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PHRM 813: Aspects of Patient Care

Guide for Alexandra Herman's Aspects of Patient Care class. Follow the order of the pages to complete the class the week of March 30th & feel free to utilize afterwards as well.

Going from a Question to a Response

When starting your research you want to think about all the elements of your question that will impact the types of resources you find. What are the most important elements? How can you make sure to include the patient's background in your search? How can you take the scenario in front of you and turn it into a question that you can search for?

Today we will be using the book Iwígara to assist us in researching specific plants that many cultures have a connection to in order to better understand how we can research topics from a place of cultural humility. Each group will have a specific plant assigned to them and we will be simulating that you are conducting a literature search to assist a patient who is asking about said plant. You will be using many resources and running more than one search to find the information you need. 

Things to Consider

Icon of conversation word bubbles, meant to convey

  • Different databases and resources are important when looking to see the whole picture. One tool won't cut it.
    • When researching a culture, illness, medicine, or more that has traditionally had stigma attached to it and issues of different underrepresented groups not having equal representation in the medical field (and beyond) searching is more complex.
  • Patient/public resources like Medline Plus can be a good way to find common language and information that breaks down an issue whereas PubMed and CINAHL are more specifically academic/scholarly resources.
  • Resources that would give me drug information, like Drug Information Portal, Lexicomp, Natural Medicines, etc. will have quick information about the drug but won't have the contextual information I need.

Create a Search Using Commands

1. Isolate keywords from your topic.

Image that lists the question "How does cultural competence impact the health care system in the United States? With cultural competence, health care, and United States highlighted to show how to pull them out in a search.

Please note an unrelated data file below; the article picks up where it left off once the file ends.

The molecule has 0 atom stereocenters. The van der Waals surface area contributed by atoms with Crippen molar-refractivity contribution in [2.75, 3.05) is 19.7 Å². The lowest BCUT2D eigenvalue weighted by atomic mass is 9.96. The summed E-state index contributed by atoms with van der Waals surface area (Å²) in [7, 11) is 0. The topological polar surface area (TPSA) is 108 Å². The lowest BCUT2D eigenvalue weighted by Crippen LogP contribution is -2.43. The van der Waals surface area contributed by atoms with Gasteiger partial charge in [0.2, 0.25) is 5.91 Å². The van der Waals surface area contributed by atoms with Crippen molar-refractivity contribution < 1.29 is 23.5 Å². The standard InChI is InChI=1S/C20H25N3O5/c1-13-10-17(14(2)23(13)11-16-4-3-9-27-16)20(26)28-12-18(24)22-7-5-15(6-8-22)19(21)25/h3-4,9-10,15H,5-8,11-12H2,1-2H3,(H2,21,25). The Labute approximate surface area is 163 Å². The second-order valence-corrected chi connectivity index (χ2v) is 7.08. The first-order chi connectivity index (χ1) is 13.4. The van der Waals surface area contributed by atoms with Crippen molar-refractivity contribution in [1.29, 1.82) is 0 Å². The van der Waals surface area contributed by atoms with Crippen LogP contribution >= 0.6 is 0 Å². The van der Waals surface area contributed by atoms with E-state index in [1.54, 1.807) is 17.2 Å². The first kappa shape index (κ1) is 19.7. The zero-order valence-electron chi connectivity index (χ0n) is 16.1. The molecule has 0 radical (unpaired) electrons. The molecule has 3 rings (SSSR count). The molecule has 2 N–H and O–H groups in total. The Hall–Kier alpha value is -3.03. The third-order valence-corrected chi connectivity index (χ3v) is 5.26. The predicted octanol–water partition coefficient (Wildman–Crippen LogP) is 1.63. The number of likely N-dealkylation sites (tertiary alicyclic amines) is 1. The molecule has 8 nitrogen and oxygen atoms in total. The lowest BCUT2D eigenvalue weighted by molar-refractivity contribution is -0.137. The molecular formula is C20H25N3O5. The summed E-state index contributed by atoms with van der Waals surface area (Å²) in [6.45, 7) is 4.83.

2. Narrow your search results to include all of your keywords using AND.

"United States" AND cultural competence AND health care

Venn diagram that has "United States" AND "Cultural Competence" AND "Health Care" to try and display how when using Boolean Operators the three intersect.

3. Expand your search using OR to find like terms.

"United States" AND "cultural competence" AND ("health care" OR healthcare)

Combining search terms with AND:

  • Narrows your search, reducing the number of results.
  • Makes the search focus more specifically on your topic.

Vin diagram that indicates how AND intersects (example written out in text in this box).

For Example

A search for "United States" yields 314,000 results results

A search for cultural competence yields 1,700 results

A search for cultural competence AND "United States" yields 429 results

Combining search terms with OR:

  • Expands your search and increases number of results.

Vin diagram that indicates how OR intersects (example written out in text in this box).

For Example

A search for "health care" yields 263,000 results

A search for healthcare yields 170,000 results

A search for "health care" OR healthcare yields 317,000 results

Combining search terms with NOT:

  • Narrows your search, decreasing your search results.
  • Tells the search to exclude certain terms.

Diagram that indicates how not works, when you use it for by saying NOT family you find caregiver without the word family (example written out in text in this box).

For Example

A search for caregiver yields 13,300 results

A search for caregiver NOT family yields 6,700 results

Use Quotation Marks to:

  • Narrow your search.
  • Combine search terms that are more than single worlds.

This shows the search engine that you want the terms to be found together. The search will look for exactly what you place in the quotation marks, so be sure there are no mistakes.

Vin diagram that indicates how quotation marks keep phrases together (example written out in text in this box).

For Example

A search for United States yields over 500,000 results

A search for "United States" yields about 300,000 results

Use Truncation to:

  • Expand your search.
  • Give your search tool flexibility to find alternate endings for your search term.

Diagram that indicates how truncation works (example written out in text in this box).

Search engines match your exact terms to results; they will not automatically find an alternate version of it. Truncation tells the search to match the root of your term and gives it freedom to find whatever endings it can.

For Example

A search for cultural yields 36,000 results

A search for cultur* yields over 95,000 results

These commands are called Boolean Operators.

Boolean

1. denoting a system of algebraic notation used to represent logical propositions, especially in computing and electronics.

What does that mean for you?

If you are having a hard time finding what you need, use the Boolean Operators outlined here to more efficiently search databases.

No matter where you are searching - the catalog, Google Scholar, a database you will want to use Boolearn Operators to refine your search to your specifications.

We are indebted to the Butler University Library's And/Or/Not box and to the Sarah Lawrence Create a Search Using Commands box for some of the content displayed here.

Student Success & Engagement Librarian